Sam: After grad school, I worked at a job with some people who turned out to be very corrupt. I was often at a loss of how to fix matters at work, or even what was the right thing to do. It was a thoroughly frustrating experience, and I turned to writing in the evenings as a way to vent out my anger. I wanted to watch something burn--that's how the fire magic came in. But I also needed a story that captured the dilemma of wanting to make situations better, but not knowing how to do that. Or the struggle of every option coming with steep cost--because the necessary choice often isn't easy, and doesn't always come without price. I wanted to show unlikely allies coming together, as I experienced during my own situation at work. I wanted to show these teens learning how to overcome all the odds stacked against them--to leave some hope for anyone who finds themselves in seemingly impossible circumstances. In this book, Pran also struggles with chronic pain. I struggle with chronic pain myself. It's better now, but it was particularly bad while I first worked on this book. Mine obviously doesn't have a magical cause the way Pran's does--I'm still trying to understand the source of mine. While writing this book I also dealt with the frustration of searching for answers and remedies for the pain, and just getting doctors to take me seriously. That was something I wanted to carry over into this book as well, a character who struggled similarly while fighting for his freedom.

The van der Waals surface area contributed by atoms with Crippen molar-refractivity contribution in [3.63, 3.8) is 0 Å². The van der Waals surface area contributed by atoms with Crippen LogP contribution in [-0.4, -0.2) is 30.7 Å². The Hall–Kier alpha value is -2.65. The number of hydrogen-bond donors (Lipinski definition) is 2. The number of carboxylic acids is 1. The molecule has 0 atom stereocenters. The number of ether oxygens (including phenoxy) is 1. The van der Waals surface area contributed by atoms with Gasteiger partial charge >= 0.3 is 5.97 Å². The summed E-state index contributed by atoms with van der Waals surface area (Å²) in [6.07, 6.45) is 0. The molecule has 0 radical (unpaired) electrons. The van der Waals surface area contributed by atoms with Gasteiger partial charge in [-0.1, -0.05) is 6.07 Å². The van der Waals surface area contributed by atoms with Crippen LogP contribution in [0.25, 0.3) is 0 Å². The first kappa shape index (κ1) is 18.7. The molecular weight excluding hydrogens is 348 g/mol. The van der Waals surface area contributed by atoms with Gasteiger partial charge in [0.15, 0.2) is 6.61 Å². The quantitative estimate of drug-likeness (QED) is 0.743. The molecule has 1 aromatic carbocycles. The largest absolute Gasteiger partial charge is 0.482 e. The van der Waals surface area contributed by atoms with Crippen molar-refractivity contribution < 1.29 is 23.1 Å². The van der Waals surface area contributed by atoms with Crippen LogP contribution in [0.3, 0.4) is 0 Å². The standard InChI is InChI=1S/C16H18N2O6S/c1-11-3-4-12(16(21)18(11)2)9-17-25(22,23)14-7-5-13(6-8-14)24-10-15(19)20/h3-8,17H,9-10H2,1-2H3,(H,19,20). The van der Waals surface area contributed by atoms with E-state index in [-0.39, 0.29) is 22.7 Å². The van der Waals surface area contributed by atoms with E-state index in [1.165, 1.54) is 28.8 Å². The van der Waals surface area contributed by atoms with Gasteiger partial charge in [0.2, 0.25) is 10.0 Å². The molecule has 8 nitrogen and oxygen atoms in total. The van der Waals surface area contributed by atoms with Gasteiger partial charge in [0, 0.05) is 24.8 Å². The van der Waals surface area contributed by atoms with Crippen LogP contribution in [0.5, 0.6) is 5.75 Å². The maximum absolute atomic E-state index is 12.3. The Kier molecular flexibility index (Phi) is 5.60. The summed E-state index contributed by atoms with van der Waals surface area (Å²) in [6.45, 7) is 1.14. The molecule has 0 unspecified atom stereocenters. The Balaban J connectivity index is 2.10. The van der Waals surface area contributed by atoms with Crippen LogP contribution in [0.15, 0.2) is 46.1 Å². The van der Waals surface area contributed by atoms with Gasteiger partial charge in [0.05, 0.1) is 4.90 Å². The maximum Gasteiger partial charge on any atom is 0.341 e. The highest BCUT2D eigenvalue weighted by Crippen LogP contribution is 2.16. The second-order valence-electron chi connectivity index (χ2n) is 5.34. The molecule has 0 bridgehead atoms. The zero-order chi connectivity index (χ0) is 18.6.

6. How did the title "We Are the Fire" came along?

Sam: My amazing editor, Emily Settle, came up with it! Titles are not my forte, but Emily excels at them. This is why you get a smart editor, folks! During the offer call, she mentioned the team at Swoon Reads wanted to change the title of my book, because it was a bit of a tongue-twister. (They... weren't wrong.) As we finished revising this manuscript together, she suggested a couple new titles. We Are the Fire leapt out at me; that was exactly the kind of title I'd been looking for all along. “It was partially inspired by the song ‘Missile’ by Dorothy,” Emily told me, “which IMHO would make an absolutely rad theme song for your book.” And she's right there, too!


7. Describe "We Are the Fire" in 5 words in one sentence.

Sam: Fire-wielding teens reclaim their lives.


8. Alongside your debut novel. what other 2021 YA debut novels you're most excited for?